South Sudan: Two New Roads In Lake State Show Way To Food Security
JUBA-- The two roads, totalling 114 km, will connect the villages of Karich with Amok Piny and Aluakluak with Akuoc Cok, providing farmers with better access to markets in Rumbek East County in Lakes State. The project is being carried out in close cooperation with the Ministry for Roads and Bridges and local government authorities.
“We are proud to be starting the construction of this road, which will connect food producers to markets and will connect isolated communities,” said Chol Tong Mayay, Governor of Lakes State, speaking at an inauguration ceremony. “It is the beginning of development in our newly independent country; it is the beginning of service delivery. After having fought for so many years it is like a dream coming true.”
The road construction is part of WFP’s support to the Government of South Sudan to overcome some of the major obstacles to developing agriculture. Feeder roads which link areas with high agricultural potential to trunk roads will provide farmers with easier access to markets for their crops, thereby stimulating production and trade.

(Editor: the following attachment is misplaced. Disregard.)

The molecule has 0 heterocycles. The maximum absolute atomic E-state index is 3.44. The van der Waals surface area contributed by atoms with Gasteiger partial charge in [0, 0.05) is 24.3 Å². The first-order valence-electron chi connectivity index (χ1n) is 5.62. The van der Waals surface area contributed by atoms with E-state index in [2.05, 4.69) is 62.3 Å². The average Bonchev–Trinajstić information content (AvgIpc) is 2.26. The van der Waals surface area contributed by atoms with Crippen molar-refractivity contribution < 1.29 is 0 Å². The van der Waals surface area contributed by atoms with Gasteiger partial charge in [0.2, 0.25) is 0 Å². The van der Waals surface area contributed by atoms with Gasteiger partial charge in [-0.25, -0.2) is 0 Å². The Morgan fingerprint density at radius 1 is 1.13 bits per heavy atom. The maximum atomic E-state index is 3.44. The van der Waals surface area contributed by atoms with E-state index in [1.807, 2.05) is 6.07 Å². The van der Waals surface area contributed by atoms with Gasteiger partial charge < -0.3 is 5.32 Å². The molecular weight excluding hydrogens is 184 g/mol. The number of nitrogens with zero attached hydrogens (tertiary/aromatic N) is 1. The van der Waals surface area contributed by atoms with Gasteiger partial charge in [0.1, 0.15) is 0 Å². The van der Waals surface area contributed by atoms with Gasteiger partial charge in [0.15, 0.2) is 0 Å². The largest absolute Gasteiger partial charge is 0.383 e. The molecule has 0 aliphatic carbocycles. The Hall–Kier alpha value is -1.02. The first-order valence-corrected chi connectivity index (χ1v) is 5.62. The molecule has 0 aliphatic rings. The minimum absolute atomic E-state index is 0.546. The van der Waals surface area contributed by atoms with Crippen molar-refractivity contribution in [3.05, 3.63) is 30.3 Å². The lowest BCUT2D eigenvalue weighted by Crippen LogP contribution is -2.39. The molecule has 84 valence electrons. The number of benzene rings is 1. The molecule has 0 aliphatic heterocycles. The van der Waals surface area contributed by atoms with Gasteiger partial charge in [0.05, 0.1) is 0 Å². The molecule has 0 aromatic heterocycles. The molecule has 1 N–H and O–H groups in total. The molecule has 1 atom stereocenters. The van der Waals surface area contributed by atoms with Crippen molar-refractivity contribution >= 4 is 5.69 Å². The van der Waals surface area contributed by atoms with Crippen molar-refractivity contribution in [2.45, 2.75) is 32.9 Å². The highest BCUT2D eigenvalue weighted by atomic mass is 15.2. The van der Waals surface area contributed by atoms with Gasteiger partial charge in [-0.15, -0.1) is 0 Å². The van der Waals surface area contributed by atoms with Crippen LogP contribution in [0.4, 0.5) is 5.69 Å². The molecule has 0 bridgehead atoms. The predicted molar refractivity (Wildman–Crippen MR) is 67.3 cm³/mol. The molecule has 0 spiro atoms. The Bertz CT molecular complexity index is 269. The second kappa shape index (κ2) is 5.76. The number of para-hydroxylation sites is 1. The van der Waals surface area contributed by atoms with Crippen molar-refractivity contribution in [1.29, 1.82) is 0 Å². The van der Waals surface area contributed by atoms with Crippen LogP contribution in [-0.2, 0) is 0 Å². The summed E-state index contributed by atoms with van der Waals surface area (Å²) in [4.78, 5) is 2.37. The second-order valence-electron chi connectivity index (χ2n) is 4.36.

“We suffer from insecurity and a lack of services. If a woman is having trouble giving birth, we have to transport her to the clinic by bicycle. The road will change everything. It will give us access to trade and services”, explained Kuoi Maluach, the chief of Paloich, one of the remote villages which will be connected by the new road.
WFP plans to build 500 km of feeder roads throughout South Sudan, said the organization’s new Country Director, Chris Nikoi: “South Sudan has tremendous agricultural potential and yet only 4 percent of arable land is currently cultivated. The building of feeder roads throughout South Sudan is an absolute necessity if this country is to be able to rapidly produce enough food for its citizens and to eventually realize its great potential in agriculture.”
The two roads in Rumbek East are being built with funding from the South Sudan Recovery Fund. WFP has contracted the German organization GIZ to undertake the construction works which will be completed by July 2012. To ensure the long life of the feeder roads, local authorities and communities are being trained in road maintenance.
Since 2004, WFP has repaired 2,600 km of trunk road, linking eight out of the ten state capitals and connecting South Sudan to Uganda and Kenya via four corridors.
The two feeder roads are being constructed as part of the Lakes State Stabilisation Programme, a joint UN programme under the ownership of the Government of South Sudan. The programme aims to show the benefits of peace and encourage the participation and empowerment of communities affected by conflict and poverty.